The speech was by Jessica Rusu, the FCA’s Chief Data, Information and Intelligence Officer, and took place at the Alan Turing Institute’s FAIR conference. FAIR is the ATI’s framework for the responsible adoption of artificial intelligence in the financial services industry. So, a natural platform for sharing regulatory intentions.
What struck me most about Jessica Rusu’s speech last week was just how comprehensively it focussed on the firms it was regulating. Very little mention was made of civil society and consumer groups, the people on whose behalf the regulator regulates.
What worries me is that the three regulators, the Bank of England, PRA and FCA, often show signs of a strong preference for engaging with regulated firms and their advisers, and a general reluctance to engage with civil society and consumer groups. Of course, the regulator and the regulated need to engage with each other to build a strong, working relationship. However the signs are all too often that that relationship is the one they much prefer to foster, that they are much more comfortable with.
Why this matters
Does this matter? Surely a regulator who listens more to insurers than to consumer groups is, well, good for the sector? It may feel like that in the short term, but in the mid to long term, it is not in insurers’ best interests. The pricing super complaint is a classic example of this. The regulator had the relevant data for two and a half years before a civil society group forced them to act on it. A repeat of challenges like that is not something the sector can afford. The issues don’t go away.
In Rusu’s speech, there’s regular mention of the diversity and inclusion strategies being adopted across the sector, by both regulated and regulator. They’re important of course, but so is the evidence of questionable outcomes found in Citizens Advice’s ethnicity report, about which the regulator has said next to nothing. Of course D&I strategies within insurers help build cultures that make discriminatory pricing less likely, but that doesn’t do a lot to address the ‘here and now’ problem evidenced in the ethnicity report.
The FCA have on occasion said that their hands are tied by the remit given to them by the Financial Services and Markets Act. “We don’t do ethics” became a famous quote from an early CEO of the regulator, and it’s a line they haven’t departed much from since. So they seem to struggle with fairness and discrimination as two very ethical issues, preferring instead to encourage firms to build the cultures that reduce the risk of unfair and bias outcomes being experienced.
This is a weird position for a conduct regulator to place itself in. Push culture and accountability but stand back from the outcomes (like unfairness and bias) of cultures that have failed in some way. Support the responsible use of data and analytics, but stand back from data ethics.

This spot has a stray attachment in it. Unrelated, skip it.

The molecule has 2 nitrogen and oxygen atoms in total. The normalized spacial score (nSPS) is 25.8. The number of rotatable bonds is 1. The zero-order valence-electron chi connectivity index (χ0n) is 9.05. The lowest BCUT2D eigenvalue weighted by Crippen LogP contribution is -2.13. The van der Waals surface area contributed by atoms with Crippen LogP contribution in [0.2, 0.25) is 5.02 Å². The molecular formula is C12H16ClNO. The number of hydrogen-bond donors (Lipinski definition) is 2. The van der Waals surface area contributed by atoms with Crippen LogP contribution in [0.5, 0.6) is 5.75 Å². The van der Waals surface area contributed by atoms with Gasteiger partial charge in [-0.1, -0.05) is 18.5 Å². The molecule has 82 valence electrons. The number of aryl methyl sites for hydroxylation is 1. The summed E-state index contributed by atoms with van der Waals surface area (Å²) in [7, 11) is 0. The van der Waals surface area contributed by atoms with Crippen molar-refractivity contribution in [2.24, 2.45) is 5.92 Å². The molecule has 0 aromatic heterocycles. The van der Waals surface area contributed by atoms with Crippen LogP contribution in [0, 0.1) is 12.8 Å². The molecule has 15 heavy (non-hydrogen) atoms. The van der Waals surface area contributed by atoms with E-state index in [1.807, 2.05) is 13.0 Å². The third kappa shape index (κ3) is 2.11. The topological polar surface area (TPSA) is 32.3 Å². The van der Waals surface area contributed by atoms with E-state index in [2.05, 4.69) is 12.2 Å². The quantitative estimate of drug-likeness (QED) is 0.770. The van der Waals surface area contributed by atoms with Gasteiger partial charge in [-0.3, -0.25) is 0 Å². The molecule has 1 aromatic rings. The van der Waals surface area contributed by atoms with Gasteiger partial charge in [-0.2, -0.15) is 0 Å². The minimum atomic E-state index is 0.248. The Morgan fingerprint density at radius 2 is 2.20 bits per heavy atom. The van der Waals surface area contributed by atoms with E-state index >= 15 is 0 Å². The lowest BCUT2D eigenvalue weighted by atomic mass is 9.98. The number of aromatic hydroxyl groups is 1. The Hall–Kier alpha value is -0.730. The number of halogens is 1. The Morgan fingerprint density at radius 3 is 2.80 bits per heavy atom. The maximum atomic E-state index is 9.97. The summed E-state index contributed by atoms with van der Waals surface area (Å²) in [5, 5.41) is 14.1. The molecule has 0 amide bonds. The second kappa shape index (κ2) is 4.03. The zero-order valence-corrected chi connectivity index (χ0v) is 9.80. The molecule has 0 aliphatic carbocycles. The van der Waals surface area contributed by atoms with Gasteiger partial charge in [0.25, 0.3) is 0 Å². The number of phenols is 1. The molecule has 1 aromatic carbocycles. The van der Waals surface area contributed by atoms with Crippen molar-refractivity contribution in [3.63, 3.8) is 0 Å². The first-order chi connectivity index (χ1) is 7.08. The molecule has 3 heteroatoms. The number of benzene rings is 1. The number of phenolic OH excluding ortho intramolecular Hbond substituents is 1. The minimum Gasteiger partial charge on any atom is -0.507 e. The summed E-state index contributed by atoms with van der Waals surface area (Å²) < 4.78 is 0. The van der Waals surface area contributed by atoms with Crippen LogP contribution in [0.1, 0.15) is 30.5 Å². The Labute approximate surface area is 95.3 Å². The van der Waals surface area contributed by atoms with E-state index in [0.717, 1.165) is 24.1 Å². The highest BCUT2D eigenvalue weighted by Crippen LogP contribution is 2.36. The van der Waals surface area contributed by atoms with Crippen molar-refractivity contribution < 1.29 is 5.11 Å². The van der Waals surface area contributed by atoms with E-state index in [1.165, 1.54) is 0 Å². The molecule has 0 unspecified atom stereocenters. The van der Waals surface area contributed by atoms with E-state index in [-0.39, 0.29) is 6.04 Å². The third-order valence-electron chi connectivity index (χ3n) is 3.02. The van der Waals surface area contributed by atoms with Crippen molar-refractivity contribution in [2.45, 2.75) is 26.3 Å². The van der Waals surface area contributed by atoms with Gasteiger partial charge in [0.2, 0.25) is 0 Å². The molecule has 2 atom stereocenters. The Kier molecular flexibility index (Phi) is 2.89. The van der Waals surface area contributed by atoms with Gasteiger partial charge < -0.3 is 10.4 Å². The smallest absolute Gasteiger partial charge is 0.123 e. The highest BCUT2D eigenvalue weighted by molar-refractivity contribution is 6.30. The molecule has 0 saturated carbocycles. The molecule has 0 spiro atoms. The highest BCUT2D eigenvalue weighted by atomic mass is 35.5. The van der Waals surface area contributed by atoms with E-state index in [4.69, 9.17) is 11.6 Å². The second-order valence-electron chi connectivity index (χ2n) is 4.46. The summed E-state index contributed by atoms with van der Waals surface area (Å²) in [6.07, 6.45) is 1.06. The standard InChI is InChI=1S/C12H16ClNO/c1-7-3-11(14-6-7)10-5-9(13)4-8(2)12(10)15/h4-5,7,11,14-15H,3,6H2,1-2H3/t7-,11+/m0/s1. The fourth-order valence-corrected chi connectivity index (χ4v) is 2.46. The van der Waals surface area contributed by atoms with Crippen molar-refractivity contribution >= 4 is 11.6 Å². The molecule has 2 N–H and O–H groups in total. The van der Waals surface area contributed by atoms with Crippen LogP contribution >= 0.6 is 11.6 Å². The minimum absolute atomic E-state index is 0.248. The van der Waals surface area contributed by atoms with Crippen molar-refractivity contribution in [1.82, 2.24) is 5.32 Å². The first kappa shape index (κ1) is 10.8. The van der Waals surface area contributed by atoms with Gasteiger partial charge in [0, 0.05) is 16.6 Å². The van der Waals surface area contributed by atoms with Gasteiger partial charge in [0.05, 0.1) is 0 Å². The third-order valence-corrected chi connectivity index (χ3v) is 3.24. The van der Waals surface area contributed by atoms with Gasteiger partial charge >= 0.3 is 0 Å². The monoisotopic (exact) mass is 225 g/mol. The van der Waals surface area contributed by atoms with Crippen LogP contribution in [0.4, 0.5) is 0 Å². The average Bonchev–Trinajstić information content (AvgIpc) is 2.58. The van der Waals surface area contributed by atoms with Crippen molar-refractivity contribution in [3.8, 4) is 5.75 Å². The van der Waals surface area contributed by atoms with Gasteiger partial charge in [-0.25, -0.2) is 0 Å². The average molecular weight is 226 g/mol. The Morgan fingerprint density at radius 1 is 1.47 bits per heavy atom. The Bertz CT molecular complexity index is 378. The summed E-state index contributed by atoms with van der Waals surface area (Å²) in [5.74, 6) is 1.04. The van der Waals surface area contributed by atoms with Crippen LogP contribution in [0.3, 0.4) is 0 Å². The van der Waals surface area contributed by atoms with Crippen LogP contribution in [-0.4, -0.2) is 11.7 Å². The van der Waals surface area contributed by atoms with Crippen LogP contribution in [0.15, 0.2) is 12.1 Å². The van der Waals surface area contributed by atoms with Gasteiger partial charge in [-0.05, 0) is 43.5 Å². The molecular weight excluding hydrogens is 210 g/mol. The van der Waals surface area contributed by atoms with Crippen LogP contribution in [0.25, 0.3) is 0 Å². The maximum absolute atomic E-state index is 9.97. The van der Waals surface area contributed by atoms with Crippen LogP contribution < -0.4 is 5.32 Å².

It feels like the regulator has staked out the territory (‘we regulate culture, with principles on fairness and honesty'), but don’t actively manage all of it. Little then happens (regulatory speaking) in those ‘unmanaged’ parts, except that civil society groups still find issues with what some regulated firms are doing.
Just one of these things?
Is this a remit thing? It is I think only to a degree, and the minor one at that. It is more of a culture thing, shaped both by how issues like fairness are interpreted, reinforced by the ‘market mindsets’ that are recruited to the regulator.
Is this just an ‘artificial intelligence thing’? After all, consumer groups seem (in comparison with insurers and software firms) relatively weak on technology. Surely it’s natural for the regulator’s tech people to focus on firms? Well, in my opinion, that would be a significant under-estimation capable of introducing a systemic risk into the heart of the sector’s transformation. If you study ‘why some technological transformations fail and others succeed’, as I did at post-grad level, who you listen to (and who you did not) were classic ingredients.
The sector and its regulator should have a positive working relationship, but if it comes too cosy, which I believe it is, then in the mid to long term, that is bad for insurers. The regulator needs to build stronger and more positive relationships with consumer groups and civil society. The input from both sides leads to more sustainable markets.
What can insurers do about this? These two fairly straightforward steps come to mind…
Firstly, the firm’s risk management policy and procedures need to be picking up both ethics and compliance issues. Conduct issues do not equate to ‘what the regulator wants from us’. What I refer to above as the part unmanaged by the regulator needs to be managed by the firm. There could well be several years of only partially addressed issues there.
And secondly, the firm’s public policy people need to review who they are listening to, about what issues and on what terms. If the regulator has, to put it one way, ‘one ear that’s better than the other’, the firm needs to take steps to compensate for that.